• But for every “high-value” target killed by drones, there’s a civilian or other innocent victim who has paid the price. The government of Pakistan stopped allowing the U.S. military to use its borders for bringing supplies to Afghanistan after a deadly drone strike killed about 42 civilian Pakistanis in March 2011. Only recently after U.S. Secretary of State Hillary Clinton offered an apology to the Pakistani government was the U.S. military again allowed passage to Afghanistan through the Pakistan borders.
• The truth is, U.S. civilian and military employees regularly target and fire lethal unmanned drone guided missiles at people across the world. As a consequence, thousands have been assassinated. Hundreds of those killed were civilians. Some of those killed were rescuers and mourners.
• According to The Wall Street Journal (November 2011), most of the time the United States did not even know the identities of people being killed by drones. Majority of those killed in such strikes are not important insurgent commanders but rather low-level fighters, together with a small number of civilians.
Drone killings are, in reality, summary executions and widely regarded as potential war crimes by international lawyers. A decade ago, the U.S. criticised Israel for such “extrajudicial killings” but now claims self-defense in the war against Al Qaeda.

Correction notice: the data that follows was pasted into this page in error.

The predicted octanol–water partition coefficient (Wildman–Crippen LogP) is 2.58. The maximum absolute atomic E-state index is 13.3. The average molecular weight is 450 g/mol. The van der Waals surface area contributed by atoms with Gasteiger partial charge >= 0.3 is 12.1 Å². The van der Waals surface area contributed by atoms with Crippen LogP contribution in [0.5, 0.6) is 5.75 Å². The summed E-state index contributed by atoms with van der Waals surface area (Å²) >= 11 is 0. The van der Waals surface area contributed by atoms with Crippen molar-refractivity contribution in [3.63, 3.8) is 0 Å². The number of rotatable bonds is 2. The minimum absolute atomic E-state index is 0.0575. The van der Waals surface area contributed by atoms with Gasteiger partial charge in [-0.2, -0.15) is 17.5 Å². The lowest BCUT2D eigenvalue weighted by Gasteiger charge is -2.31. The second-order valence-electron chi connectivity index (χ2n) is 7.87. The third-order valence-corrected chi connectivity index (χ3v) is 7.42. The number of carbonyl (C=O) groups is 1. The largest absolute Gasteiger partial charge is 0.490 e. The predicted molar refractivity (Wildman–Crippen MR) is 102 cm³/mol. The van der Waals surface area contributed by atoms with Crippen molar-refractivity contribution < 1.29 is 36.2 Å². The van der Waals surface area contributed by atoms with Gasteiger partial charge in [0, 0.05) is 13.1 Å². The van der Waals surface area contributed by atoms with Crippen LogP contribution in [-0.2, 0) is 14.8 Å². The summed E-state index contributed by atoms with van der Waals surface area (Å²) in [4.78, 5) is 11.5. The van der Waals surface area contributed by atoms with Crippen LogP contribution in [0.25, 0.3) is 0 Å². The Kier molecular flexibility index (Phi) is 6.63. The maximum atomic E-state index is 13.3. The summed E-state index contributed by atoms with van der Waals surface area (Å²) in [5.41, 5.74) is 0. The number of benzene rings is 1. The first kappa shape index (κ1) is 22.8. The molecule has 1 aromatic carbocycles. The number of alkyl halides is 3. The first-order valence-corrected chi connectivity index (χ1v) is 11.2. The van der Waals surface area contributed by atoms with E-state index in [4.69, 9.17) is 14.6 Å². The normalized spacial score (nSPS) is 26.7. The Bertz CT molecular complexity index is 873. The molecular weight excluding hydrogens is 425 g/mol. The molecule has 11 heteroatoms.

The United States government justifies the use of drones as an act of self-defense against Al Qaeda, a necessary tool for its war on terror wherever terrorists are. This argument is a spill over from the 9/11 attacks and is being used by the U.S. government to justify killings in a global war on terror. But is this a valid legal justification?
If drones limit the cost of war, especially casualties on the part of the U.S. military, what could be wrong with the use of these unmanned aerial vehicles? The reality on the ground is that even with precision-guided munitions, drones could still cause a lot of collateral damage. And it’s the innocent civilian population that is taking the brunt of drone attacks rather than the few terrorist ringleaders. Just because individuals can be targeted without incurring troop casualties does not imply drones ought to be used.
|Protesters demand grounding of drones by the U.S. military. Photo courtesy of|
rjosef. Click link to view "Predator Drones: Joking over innocent deaths?"
At the centrepiece of the U.S. justification for the use of drones are the principles of distinction and proportionality, which under international humanitarian law (IHL) are aimed in seeking a balance between humanitarian concerns and military objectives. In other words, IHL expects states to differentiate between civilians and combatants, and to ensure that the incidental damage to civilians be proportional to the military advantage.